About BlueInk Review

BlueInk Review was founded by Patti Thorn, former books editor of the Rocky Mountain News, and Patricia Moosbrugger, literary agent and subsidiary rights specialist. It offers serious, unbiased reviews of self-published books. Reviews are penned largely by writers drawn from major mainstream publications, such as The New York Times and Washington Post, and editors of respected traditional publishing houses. Select reviews appear in Booklist magazine.

 

Saving war-torn cities through education [and asking publishers and libraries to do more]

On Thursday, April 27, I spoke about Free Reading Zones in Osijek, a city in the East of Croatia that some 25 years after the (last) Balkan war, still shows visible signs of devastation and remnants of human cruelty. This “forgotten” city, as it’s often called, may still be hurting and trying to rebuild itself (I felt this on every corner and in every conversation), but it’s a city that recognizes the value of free access to knowledge. Otherwise the University of Osijek wouldn’t have invited me to speak about Croatia becoming an open virtual library.

Thursday was the first time I publicly spoke about turning Croatia into a Free Reading Zone since the pilot ended in January. And it didn’t happen in its capital (Zagreb) or its major tourist draw (Dubrovnik). Or in any other fancy coastal town on the Adriatic that reaps the benefits of its geography. It happened in the devastated and impoverished Northern city of Osijek, where bullet-ravaged buildings still populate even the main square (see picture).

It was an emotional three-day visit, my first in the fourth largest city in the country, where I spoke in an auditorium full of mostly students (some faculty) about the importance of free access to knowledge (ironically enough) outside institutions such as the University of Osijek, where the event took place. I spoke about the importance of universities and libraries raising their own awareness about the possibilities afforded to us by ebooks and econtent, which still remains largely locked away from most humanity. It took for me to leave New York to become acutely aware of that. Continue reading Saving war-torn cities through education [and asking publishers and libraries to do more]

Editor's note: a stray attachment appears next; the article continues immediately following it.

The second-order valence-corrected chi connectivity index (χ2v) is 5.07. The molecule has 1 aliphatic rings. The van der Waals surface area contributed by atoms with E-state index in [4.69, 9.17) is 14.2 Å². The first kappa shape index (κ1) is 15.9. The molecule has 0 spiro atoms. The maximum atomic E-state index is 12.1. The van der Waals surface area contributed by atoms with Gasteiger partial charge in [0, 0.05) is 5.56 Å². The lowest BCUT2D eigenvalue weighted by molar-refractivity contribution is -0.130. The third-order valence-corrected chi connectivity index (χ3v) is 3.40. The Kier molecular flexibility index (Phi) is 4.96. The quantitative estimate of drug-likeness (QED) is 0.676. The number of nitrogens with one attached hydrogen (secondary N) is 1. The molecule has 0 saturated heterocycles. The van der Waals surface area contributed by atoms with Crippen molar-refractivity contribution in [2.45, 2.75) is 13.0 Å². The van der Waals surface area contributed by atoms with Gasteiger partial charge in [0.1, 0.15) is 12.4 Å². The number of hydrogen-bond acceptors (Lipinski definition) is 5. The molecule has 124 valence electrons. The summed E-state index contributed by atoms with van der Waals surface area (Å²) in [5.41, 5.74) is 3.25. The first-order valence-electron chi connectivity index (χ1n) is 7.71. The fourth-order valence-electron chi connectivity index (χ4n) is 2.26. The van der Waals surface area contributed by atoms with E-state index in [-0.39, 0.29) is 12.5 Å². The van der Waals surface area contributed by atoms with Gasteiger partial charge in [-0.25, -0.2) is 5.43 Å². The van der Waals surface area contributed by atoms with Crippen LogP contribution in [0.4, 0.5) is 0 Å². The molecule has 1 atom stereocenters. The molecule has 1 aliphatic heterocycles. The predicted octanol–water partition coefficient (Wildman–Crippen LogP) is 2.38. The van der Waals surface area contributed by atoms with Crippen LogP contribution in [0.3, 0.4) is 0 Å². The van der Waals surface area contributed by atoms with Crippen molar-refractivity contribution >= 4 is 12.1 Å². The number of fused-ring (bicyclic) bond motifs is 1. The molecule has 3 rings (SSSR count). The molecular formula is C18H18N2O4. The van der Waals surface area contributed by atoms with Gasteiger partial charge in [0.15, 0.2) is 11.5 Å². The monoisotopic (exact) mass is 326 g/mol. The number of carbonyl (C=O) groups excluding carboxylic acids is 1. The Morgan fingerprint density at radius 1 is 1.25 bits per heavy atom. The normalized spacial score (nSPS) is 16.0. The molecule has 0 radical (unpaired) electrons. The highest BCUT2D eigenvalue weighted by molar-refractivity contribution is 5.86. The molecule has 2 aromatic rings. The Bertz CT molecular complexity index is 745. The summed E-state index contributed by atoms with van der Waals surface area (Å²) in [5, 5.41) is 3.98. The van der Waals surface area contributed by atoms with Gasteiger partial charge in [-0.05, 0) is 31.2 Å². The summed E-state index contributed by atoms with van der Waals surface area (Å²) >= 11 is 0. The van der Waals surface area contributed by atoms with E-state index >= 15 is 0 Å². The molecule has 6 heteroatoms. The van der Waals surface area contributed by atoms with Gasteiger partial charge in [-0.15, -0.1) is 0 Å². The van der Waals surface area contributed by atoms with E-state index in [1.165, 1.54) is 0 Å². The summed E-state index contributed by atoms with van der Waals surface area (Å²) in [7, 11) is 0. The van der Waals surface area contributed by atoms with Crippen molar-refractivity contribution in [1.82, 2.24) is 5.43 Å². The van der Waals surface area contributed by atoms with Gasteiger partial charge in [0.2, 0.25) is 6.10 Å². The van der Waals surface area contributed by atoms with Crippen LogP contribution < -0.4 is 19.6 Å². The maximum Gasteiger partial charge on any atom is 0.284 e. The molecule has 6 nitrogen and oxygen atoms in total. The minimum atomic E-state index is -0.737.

Croatia Reads was not about Croatia [but about free access to books for all mankind]

croatia-map-828-x-315-a

This is Article 3 (following What readers want and What books want) in the “Lessons from Croatia Reads” series of articles on NSR, which aims to describe the experience of turning the country of Croatia into a Free Reading Zone in December 2016.


So what exactly  happened with ebooks in Croatia in December of 2016? The first two articles in the “Lessons from Croatia Reads” series, which focused on why the project was immensely beneficial for readers and books (and the future of books), left some questions unanswered, owing largely to my affinity for describing life’s experiences (not just this one) not in a linear fashion but instead in the way in which they get stored in my memory. This often has little to do with chronology and more to do with how various lessons from the experience present themselves to  me after the fact.

The Croatia Reads project, which I founded and managed, was many things to many people who are, in one way or another, affected by books either because they write them, read them, sell them, distribute them, or manage them. In retrospect, and perhaps more than anything, Croatia Reads was an attempt to present the library of the future in all its invisible glory. And this library is able to (finally) fully democratize the written word by virtue of becoming completely invisible, thus accessible to all people, all at once. This, as I’ve written in various other posts, is the vision I have both for the industry I love and have devoted two decades of my life to and for the world, which I’ve had the privilege of experiencing through life on three continents.

The idea came to me about a year ago in the midst of a meeting I was having with my (at the time) colleagues at Total Boox, the company behind the pay-as-you-read ebook model for libraries and direct consumers. Continue reading Croatia Reads was not about Croatia [but about free access to books for all mankind]

Portal on all aspects of ebooks and digital content and for all creating, reading, publishing, managing, curating, and distributing the written word and other content in digital format, including publishers, writers, editors, content developers, distributors, educators, librarians and information science professionals. With contributions from book and library professionals and thought leaders in the United States and around the world.